Warren, K. et al. Phase II trial of intravenous lobradimil and carboplatin in childhood brain tumors: a report from the Children's Oncology Group. Cancer Chemother. Pharmacol. 58, 343-347

National Cancer Institute/Neuro-Oncology Branch, Bethesda, MD 20892-8200, USA.
Cancer Chemotherapy and Pharmacology (Impact Factor: 2.77). 09/2006; 58(3):343-7. DOI: 10.1007/s00280-005-0172-7
Source: PubMed


[corrected] Lobradimil is a synthetic bradykinin analog that rapidly and transiently increases the permeability of the blood-brain barrier (BBB). The combination of lobradimil and carboplatin was studied in pediatric patients with primary brain tumors in a phase II trial, the primary endpoints of which were to estimate the response rate and time to disease progression.
Patients were stratified by histology into five cohorts: brainstem glioma, high-grade glioma, low-grade glioma, medullobastoma/primitive neuroectodermal tumor (PNET), and ependymoma. Patients received carboplatin adaptively dosed to achieve a target AUC of 3.5 mg min/ml per day (7 mg.min/ml/cycle) intravenously over 15 min on 2 consecutive days and lobradimil 600 ng/kg ideal body weight/day on 2 consecutive days each 28 day cycle.
Forty-one patients, age 2-19 years, were enrolled; 38 patients, including 1 patient ultimately determined to have atypical neurocytoma, were evaluable for response. No objective responses were observed in the brainstem glioma (n=12) and high-grade glioma (n = 9) cohorts, although two patients with high-grade glioma had prolonged disease stabilization (>6 months). The study was closed for commercial reasons prior to achieving the accrual goals for the ependymoma (n = 8), medulloblastoma/PNET (n = 6) and low-grade glioma (n = 2) cohorts, although responses were observed in 1 patient with PNET and 2 patients with ependymoma.
The combination of lobradimil and carboplatin was inactive in childhood high-grade gliomas and brainstem gliomas.

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    • "Delivery Method Description Most Recent Clinical Trial Chemical-mediated BBB dis- ruption Transient inflammatory response in endothelial lining, investigated w/ LTC4, alkylglycerols, IL-2, RMP-7, bradykinin, & TNF-a/IFN-g Warren et al., 2001 & 2006; Grant et al., 2002 "
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    ABSTRACT: Object: Fluorescein, a dye that is widely used as a fluorescent tracer, accumulates in cerebral areas where the blood-brain barrier is damaged. This quality makes it an ideal dye for the intraoperative visualization of high-grade gliomas (HGGs). The authors report their experience with a new fluorescein-guided technique for the resection of HGGs using a dedicated filter on the surgical microscope. Methods: The authors initiated a prospective Phase II trial (FLUOGLIO) in September 2011 with the objective of evaluating the safety of fluorescein-guided surgery for HGGs and obtaining preliminary evidence regarding its efficacy for this purpose. To be eligible for participation in the study, a patient had to have suspected HGG amenable to complete resection of the contrast-enhancing area. The present report is based on the analysis of the short- and long-term results in 20 consecutive patients with HGGs (age range 45-74 years), enrolled in the study since September 2011. In all cases fluorescein (5-10 mg/kg) was injected intravenously after intubation. Tumor resection was performed with microsurgical technique and fluorescence visualization by means of BLUE 400 or YELLOW 560 filters on a Pentero microscope. Results: The median preoperative tumor volume was 30.3 cm(3) (range 2.4-87.8 cm(3)). There were no adverse reactions related to fluorescein administration. Complete removal of contrast-enhanced tumor was achieved in 80% of the patients. The median duration of follow-up was 10 months. The 6-months progression-free survival rate was 71.4% and the median survival was 11 months. Conclusions: Analysis of these 20 cases suggested that fluorescein-guided technique with a dedicated filter on the surgical microscope is safe and allows a high rate of complete resection of contrast-enhanced tumor as determined on early postoperative MRI. Clinical trial registration no.: 2011-002527-18 (EudraCT).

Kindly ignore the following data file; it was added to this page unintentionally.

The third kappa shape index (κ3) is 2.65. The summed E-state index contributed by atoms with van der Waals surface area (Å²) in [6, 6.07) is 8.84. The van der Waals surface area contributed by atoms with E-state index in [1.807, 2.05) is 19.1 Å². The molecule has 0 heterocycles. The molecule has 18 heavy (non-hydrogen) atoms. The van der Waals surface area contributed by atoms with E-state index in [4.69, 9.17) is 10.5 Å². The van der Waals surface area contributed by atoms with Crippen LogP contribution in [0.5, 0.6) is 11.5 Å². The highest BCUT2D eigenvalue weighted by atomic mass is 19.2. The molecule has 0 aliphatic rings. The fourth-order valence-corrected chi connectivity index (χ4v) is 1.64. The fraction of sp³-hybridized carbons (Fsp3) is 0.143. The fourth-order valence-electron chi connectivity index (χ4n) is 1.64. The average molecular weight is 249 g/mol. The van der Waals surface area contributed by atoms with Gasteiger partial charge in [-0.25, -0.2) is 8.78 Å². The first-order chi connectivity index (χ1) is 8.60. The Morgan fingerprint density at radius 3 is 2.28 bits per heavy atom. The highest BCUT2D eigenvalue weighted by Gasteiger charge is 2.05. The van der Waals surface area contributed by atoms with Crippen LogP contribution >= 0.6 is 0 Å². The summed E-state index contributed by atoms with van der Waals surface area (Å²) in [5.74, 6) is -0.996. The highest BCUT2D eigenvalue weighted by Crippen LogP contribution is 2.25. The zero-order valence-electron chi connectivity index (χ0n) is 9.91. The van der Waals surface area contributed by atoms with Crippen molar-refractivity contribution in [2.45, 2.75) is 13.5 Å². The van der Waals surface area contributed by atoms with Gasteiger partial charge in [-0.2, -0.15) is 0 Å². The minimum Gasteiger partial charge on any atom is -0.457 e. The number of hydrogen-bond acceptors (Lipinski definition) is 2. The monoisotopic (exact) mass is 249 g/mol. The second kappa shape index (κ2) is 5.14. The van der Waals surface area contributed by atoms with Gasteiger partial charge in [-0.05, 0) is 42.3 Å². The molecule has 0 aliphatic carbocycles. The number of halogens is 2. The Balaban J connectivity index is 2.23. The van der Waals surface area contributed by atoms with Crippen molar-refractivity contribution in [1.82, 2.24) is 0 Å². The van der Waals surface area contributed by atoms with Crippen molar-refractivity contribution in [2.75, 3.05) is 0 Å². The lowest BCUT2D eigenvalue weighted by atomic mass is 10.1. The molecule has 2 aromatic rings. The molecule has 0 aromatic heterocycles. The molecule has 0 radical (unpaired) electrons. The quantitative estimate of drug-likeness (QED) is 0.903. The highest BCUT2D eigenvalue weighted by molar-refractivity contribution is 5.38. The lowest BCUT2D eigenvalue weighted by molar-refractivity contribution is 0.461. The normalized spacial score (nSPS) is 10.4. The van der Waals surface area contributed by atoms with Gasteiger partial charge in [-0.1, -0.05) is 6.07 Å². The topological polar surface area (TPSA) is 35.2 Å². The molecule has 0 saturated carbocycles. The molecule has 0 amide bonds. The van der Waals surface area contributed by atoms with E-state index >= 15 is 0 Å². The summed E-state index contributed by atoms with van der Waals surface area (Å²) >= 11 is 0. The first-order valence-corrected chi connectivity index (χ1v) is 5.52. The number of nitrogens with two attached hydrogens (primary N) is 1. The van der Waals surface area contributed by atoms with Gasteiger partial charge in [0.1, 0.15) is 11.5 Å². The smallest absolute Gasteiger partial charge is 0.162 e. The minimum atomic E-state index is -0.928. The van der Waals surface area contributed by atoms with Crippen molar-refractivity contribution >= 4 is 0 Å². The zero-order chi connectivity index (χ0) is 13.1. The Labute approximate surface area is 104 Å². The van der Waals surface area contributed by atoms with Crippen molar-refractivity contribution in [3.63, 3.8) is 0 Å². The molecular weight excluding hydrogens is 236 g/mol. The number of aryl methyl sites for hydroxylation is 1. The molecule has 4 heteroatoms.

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    • "Several strategies have been employed to overcome the BBB and improve drug delivery to the tumor site. These include the use of high dose chemotherapy with stem cell rescue (Finlay and Zacharoulis, 2005), biologic or osmotic BBB disruption (Hall et al., 2006; Warren et al., 2006), and p-glycoprotein inhibition (Greenberg et al., 2005). Most recently, convection-enhanced delivery has been used to deliver agents directly into the tumor of patients with DIPG (Lonser et al., 2007). "
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    Frontiers in Oncology 12/2012; 2:205. DOI:10.3389/fonc.2012.00205
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    • "Osmotic BBB opening has already been successfully used to increase the effectiveness of chemotherapy in animals and humans with central nervous system tumors [7]. Other methods to overcome the BBB with therapeutic intention are the use of new lipophilic chemotherapeutic agents [8], drug administration as liposomal-coated nanoparticles [9], BBB opening with bradykinin B2 receptor agonists like cereport (RMP-7, Lobradimil) [10, 11], or the co-administration of P-glycoprotein blocking drugs [12]. "
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